Shadow of Fire

Shadow of Fire (Hokage) (2023)

Shadow of Fire (Hokage) screened at the Japan Foundation Touring Film Programme 2024

In the still smouldering embers left by the end of the Pacific War, an unnamed woman (played with unhinged intensity by Shuri) lives alone in a tavern that is one of the only buildings in this black-market district left standing after the whole (similarly unnamed) city was fire-bombed. The tavern’s interior walls still bear the darkened stains of fire damage – literal shadows of fire – and the woman too, though displaying an elegant, well-dressed surface, is herself obviously damaged: dazed, vacant, a mere shadow of her former self. The woman offers first a drink and then herself to paying male customers, referred to her by a courteous older pimp (Go Riju) who, despite being otherwise considerate, also takes rough sexual advantage of her himself. Through this bleak existence, the woman survives – barely and for the most part in her own absence.

While the woman never goes out, others do come in – a young orphan boy (Ouga Tsukao) seeking refuge from the stall-owner (Tatsushi Ômori) whose vegetables he has just stolen and a polite, penniless ex-soldier (Hiroki Kono) looking for a little comfort from his own not inconsiderable troubles. Man and boy introduce life into this dead space, and for a while, these three form something of a happy family unit together – until their separate deep-seated traumas pull them apart again.

The first half of Shinya Tsukamoto’s Shadow of Fire (Hokage) may occasionally look out towards the world beyond, but like the woman, it never actually leaves the tavern’s confines, so that, for the viewer, the building’s dilapidated interiors, filled with suppressed memories, hidden, forbidden spaces and claustrophobic loss, come to merge with the woman’s equally scarred headspace. In one sequence, the ex-soldier leads all three of them on an imaginative excursion to exotic places while staying entirely within the home that they now share together; and a later, monochrome vista of a razed cityscape will turn out to be a mere scale model, whether real or imagined, laid out on the floor of an interior, with screen doors visible on the margins of the frame.

Here, even the external is internalised, and psychologised, with the woman’s own haunted ruin – as well as the soldier’s and the boy’s – inscribed in the very walls. Man and boy may come and go, but the woman stays because hers is a specifically domestic tragedy from which there can be no easy way out – while the other two, though likewise casualties of war, were broken elsewhere.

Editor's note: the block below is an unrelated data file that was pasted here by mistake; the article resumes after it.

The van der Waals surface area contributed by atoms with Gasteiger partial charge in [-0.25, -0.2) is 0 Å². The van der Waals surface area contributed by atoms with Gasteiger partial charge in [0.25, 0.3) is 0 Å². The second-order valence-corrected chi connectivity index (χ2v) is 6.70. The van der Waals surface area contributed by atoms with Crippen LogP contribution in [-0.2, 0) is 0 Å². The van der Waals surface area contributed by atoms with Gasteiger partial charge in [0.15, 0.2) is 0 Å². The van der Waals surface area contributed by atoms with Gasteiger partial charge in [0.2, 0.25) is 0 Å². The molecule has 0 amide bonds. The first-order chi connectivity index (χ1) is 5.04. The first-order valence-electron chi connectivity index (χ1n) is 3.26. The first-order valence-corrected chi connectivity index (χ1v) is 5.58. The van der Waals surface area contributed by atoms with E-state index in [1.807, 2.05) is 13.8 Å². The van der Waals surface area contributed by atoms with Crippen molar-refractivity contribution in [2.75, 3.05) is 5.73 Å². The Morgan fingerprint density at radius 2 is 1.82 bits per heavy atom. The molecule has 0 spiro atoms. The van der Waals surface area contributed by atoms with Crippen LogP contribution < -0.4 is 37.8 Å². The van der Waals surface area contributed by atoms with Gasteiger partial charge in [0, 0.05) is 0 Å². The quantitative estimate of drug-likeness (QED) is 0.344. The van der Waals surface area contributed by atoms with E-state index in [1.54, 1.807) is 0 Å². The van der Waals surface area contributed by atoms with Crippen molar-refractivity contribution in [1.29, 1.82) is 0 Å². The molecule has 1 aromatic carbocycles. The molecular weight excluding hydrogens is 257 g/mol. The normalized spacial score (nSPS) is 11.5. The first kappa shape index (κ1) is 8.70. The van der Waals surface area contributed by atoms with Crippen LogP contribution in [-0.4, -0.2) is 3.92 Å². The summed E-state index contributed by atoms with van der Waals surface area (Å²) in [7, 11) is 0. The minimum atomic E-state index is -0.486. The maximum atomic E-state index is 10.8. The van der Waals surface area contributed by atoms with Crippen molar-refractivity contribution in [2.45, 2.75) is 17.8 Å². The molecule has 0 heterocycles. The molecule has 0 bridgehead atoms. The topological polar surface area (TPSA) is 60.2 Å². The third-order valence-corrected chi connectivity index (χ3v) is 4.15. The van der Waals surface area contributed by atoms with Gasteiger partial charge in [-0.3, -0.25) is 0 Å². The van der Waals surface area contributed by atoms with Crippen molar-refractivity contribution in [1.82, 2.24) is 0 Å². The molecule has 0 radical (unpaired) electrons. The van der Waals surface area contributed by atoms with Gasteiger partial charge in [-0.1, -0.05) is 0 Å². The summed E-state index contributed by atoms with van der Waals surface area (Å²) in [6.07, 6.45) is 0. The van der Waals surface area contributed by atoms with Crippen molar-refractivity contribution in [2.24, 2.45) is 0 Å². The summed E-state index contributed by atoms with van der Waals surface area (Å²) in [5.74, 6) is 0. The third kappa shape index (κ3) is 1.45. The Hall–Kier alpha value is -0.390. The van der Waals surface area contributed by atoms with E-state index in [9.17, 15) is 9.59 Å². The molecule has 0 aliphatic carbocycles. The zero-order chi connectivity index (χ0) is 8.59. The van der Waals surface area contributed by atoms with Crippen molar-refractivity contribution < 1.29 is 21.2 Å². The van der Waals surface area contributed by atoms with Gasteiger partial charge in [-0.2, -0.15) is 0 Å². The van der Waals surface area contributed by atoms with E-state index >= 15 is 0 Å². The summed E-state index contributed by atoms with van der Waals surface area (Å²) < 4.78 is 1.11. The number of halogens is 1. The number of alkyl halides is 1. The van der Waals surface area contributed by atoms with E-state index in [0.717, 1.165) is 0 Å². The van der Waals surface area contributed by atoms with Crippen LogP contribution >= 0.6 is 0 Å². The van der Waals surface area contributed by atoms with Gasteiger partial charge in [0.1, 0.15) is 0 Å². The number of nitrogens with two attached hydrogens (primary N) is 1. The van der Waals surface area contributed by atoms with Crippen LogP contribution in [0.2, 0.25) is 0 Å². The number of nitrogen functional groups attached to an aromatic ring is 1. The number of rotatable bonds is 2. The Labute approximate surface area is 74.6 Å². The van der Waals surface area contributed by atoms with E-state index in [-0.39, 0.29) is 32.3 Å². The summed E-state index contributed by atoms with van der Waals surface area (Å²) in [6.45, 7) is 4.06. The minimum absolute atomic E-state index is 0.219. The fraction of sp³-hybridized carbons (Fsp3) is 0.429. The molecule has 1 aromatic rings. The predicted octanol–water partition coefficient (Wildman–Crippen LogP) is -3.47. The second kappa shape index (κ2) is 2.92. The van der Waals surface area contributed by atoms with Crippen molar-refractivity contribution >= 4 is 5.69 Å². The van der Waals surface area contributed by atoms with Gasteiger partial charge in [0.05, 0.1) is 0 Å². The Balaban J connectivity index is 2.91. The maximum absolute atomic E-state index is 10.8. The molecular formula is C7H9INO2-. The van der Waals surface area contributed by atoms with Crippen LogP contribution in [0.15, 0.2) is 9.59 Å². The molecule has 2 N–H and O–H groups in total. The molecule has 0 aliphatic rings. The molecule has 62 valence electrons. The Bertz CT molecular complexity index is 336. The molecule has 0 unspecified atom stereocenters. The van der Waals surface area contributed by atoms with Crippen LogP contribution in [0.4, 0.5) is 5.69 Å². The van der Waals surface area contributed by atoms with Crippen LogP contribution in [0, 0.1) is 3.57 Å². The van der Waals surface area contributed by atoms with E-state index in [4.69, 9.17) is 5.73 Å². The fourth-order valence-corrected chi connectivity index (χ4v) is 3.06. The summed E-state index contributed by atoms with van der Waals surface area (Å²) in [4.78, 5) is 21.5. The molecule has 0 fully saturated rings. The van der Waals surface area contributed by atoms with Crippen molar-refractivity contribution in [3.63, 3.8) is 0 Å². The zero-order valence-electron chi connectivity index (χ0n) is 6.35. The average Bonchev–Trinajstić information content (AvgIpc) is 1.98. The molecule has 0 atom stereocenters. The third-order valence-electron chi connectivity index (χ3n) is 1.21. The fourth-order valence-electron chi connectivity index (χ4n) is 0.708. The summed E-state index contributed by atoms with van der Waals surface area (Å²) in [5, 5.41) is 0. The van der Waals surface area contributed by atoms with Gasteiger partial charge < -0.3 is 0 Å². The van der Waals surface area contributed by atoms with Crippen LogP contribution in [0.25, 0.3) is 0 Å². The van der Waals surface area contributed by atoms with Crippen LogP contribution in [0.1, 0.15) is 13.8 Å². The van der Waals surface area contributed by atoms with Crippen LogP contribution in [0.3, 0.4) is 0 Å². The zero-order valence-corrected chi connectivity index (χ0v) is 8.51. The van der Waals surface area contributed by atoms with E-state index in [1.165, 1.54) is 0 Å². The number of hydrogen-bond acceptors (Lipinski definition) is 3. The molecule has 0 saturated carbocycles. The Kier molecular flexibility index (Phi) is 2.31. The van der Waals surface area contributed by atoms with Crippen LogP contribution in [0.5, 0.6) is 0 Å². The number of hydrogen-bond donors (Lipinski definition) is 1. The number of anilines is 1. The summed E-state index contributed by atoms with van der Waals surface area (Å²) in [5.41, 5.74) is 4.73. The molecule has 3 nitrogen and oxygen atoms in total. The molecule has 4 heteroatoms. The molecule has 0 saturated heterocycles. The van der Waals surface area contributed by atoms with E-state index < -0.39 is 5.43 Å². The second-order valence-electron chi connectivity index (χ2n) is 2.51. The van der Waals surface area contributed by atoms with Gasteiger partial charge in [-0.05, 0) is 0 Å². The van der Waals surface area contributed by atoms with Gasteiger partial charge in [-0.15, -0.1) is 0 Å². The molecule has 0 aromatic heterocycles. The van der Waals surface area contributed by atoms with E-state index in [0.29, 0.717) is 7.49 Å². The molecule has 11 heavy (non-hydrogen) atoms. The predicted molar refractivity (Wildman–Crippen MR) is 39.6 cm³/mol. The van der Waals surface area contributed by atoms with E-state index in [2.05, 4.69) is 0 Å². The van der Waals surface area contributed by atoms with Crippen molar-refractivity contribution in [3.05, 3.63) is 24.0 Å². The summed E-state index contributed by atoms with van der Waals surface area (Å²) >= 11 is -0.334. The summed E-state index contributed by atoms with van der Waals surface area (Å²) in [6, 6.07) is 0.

Once the woman’s new, parodic family, like her prior, real one, breaks apart and the orphan boy has been kicked out, the film switches from the woman’s to his perspective, and everything changes. Now interiors are replaced with constant exteriors, as the boy, homeless once again, joins another war veteran (Mirai Moriyama) on a mysterious mission outside the city – an outing which they both know is going to end with the use of a gun that the boy has in his bag. Meanwhile this veteran represents another change, given that he, alone of the film’s characters, announces his own name – Shuji Akimoto – and at one point recites the names of comrades whose innocence was also lost in war.

Shuji is as damaged as the others, and has indeed previously been institutionalised for his PTSD, but where everyone else in Shadow of Fire tries to keep the horrors of the past hidden or buried, he attempts to address them, confront them, avenge and redeem them – in short, to put a name to them. This kind of coming to terms – of calling a spade a spade – over not only immense historic grief and loss but also war crimes and atrocity, remains a difficult obstacle for a nation that has not always faced up to its past, and so struggles to move on from it.

Recently we have seen Japan’s immediate postwar trauma given monstrous form in Takashi Yamazaki’s Godzilla Minus One (2023). Released into Japanese cinemas in the same year, Shadow of Fire offers a kaiju-free account of a nation’s scarred psyche – but nonetheless, like Tsukamoto’s earlier Fires on the Plain (Nobi, 2014), similarly set around the end of the Pacific War, here it is the human characters who have been reduced by war to the ghosts, zombies and monsters of genre cinema.

Shot digitally by Tsukamoto (who serves as cinematographer and editor as well as writer/director/producer) with restless handheld camerawork and often stylised lighting that together capture the shell-shocked neurosis of these characters’ inner worlds, this is an intimate account of a nation’s continuing sickness and distress, even as the market every so gradually recovers and life returns. Meanwhile the film’s Japanese title, ほかげ, literally ‘shadows or forms moving in firelight’, denotes not only those left alive – or at least undead – in the wreckage of incendiary devastation, but also the mechanisms of cinema itself. For this very film, projecting cathartic light and shadow on Japan’s wartime sufferings and sins, is itself a part, however modest, of an ongoing national healing process.

strap: Shinya Tsukamoto’s harrowing postwar psychodrama exposes the burnt-in scarring, trauma and madness of late-Forties (and present-day) Japan, inside and out

© Anton Bitel